Friday, February 18, 2011

Tribute Books Tour: The Big Show Stopper by Ken Dalton


Celebrating Flo's birthday, Bear takes her to Brady Blackstone's concert.  Brady is one of the richest and most famous performers around, and Flo is just giddy with the idea of seeing him, even though Bear could give two hoots. 

However, it isn't the celebration they were quite hoping for.  Instead, they see first hand Brady take a head dive into a metal beam and he doesn't live.  But Flo and Brady start asking some questions, and realize that it may not have been an accident, but that someone killed Brady.  So begins Bear and Flo's investigation in their pursuit to catch a murderer.

J. Pincus (Pinky) Delmont is a well-known defense attorney who leads the way through the investigation in search of the killer. 

Ken Dalton has created very unique characters with their own charm that carries from one page to the next.  The dialogue is at times witty and very entertaining.  The plot is solid and the mystery unravels at a comfortable and satisfying pace.  The first book in the series, The Bloody Birthright, I have not read, but The Big Show Stopper can be read alone.  Mr. Dalton does an excellent job of catching up the reader so you really don't feel like you missed anything.  If your looking for a new mystery series, try the Pinky and the Bear Mystery series! After the first few chapters, the story just sped by as you find yourself riding shotgun with them on their investigation.


Ken Dalton was born in 1938. In a turn of bad luck, the dreaded Polio virus found Ken. At the end of World War II, Ken's family moved to Cheyenne, Wyoming for a year where he learned how to live through snow blizzards, avoid walking through the large pile of coal in the basement, and how to survive life as an Army Officer's brat on a base called Fort Warren.

By the age of sixteen, after eleven years of operations, therapy, and braces, Ken's luck changed dramatically when he met the girl of his dreams at a party. A few years later they married, produced three wonderful children, and settled into a happy life in Southern California.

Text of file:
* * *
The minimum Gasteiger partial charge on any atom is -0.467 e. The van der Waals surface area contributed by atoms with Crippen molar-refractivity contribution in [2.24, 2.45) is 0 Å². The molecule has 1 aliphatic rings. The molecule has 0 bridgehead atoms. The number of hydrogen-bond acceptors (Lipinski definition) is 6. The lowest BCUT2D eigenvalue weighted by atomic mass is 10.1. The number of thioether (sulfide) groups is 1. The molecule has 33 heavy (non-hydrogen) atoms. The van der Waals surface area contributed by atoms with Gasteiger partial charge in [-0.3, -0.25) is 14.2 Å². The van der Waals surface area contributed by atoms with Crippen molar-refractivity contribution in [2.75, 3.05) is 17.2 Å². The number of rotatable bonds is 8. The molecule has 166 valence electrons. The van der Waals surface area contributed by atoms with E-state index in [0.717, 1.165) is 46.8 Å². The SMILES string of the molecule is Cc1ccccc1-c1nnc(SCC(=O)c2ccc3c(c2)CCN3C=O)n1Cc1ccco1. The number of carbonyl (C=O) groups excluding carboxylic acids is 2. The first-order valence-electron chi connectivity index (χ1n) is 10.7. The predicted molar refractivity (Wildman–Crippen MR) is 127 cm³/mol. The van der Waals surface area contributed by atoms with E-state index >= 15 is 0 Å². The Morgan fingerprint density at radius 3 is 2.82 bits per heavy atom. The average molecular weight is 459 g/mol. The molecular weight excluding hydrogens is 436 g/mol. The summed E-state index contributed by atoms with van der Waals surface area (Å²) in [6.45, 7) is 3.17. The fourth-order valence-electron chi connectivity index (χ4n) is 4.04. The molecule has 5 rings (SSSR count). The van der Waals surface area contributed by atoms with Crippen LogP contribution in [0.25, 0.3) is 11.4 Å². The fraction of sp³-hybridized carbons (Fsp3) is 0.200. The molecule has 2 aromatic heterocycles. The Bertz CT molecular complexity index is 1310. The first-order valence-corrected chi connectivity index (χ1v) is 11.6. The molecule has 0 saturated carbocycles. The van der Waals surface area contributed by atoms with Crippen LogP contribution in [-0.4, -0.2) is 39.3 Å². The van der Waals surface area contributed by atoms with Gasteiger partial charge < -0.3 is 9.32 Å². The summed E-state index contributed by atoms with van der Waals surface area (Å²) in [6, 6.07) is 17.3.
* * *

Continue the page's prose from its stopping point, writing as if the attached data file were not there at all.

In 1966, Ken, who worked as a technician for Pacific Bell, and his family left Southern California for the green hills of Sonoma County where they bought a home in Sebastopol surrounded with apple trees. A few years later, Ken and Arlene built a new home on three and a half acres. They raised cows, pigs, and learned how to build outstanding fences. While their children grew, they hosted two exchange students, Eva Reimers from Sweden, and Tanja Wuttke from Germany, both of whom are still loved members of the Dalton clan. Also during those years, Ken was promoted to management at Pacific Bell. He eventually ended up responsible for all the central offices, sixty-three, in an area that covered five counties.

In 1977, Ken, Arlene, Bob Wiltermood, and his wife Norma, designed, built, and operated a 2000 case winery named Pommeraie Vineyards. They produced award winning Cabernet Sauvignon and Chardonnay. However, after Bob died, the winery was sold. Ken and Arlene moved to a hilltop in Healdsburg.

With the winery gone, and time on their hands, Ken and Arlene started to perform with the Camp Rose Players. Twenty years and forty productions later, both are still acting and singing.

Life was good. All Ken had to do was learn some lines and bow when the audience applauded.

Then, ten years ago, in a moment of madness, Ken started to write. His first article was published in Golf Illustrated in August 1996. More golf articles followed in national and regional magazines including Golf Magazine and Fairways and Greens.

After a two-year stint on the County Grand Jury, Ken felt the need to begin his first novel.

Now, after a decade of struggle to learn the craft of writing, Ken has become the publishing world's latest overnight sensation.

NEXT TOUR STOP:  Feb 19th @ Knits and Reads


  1. Wendy - I'm glad that you enjoyed the book. I know Ken will appreciate your comments. Thanks for hosting a stop on the blog tour.

  2. This is a lovely story. Thanks for sharing.


The old grey donkey, Eeyore stood by himself in a thistly corner of the Forest, his front feet well apart, his head on one side, and thought about things. Sometimes he thought sadly to himself, "Why?" and sometimes he thought, "Wherefore?" and sometimes he thought, "Inasmuch as which?" and sometimes he didn't quite know what he was thinking about.

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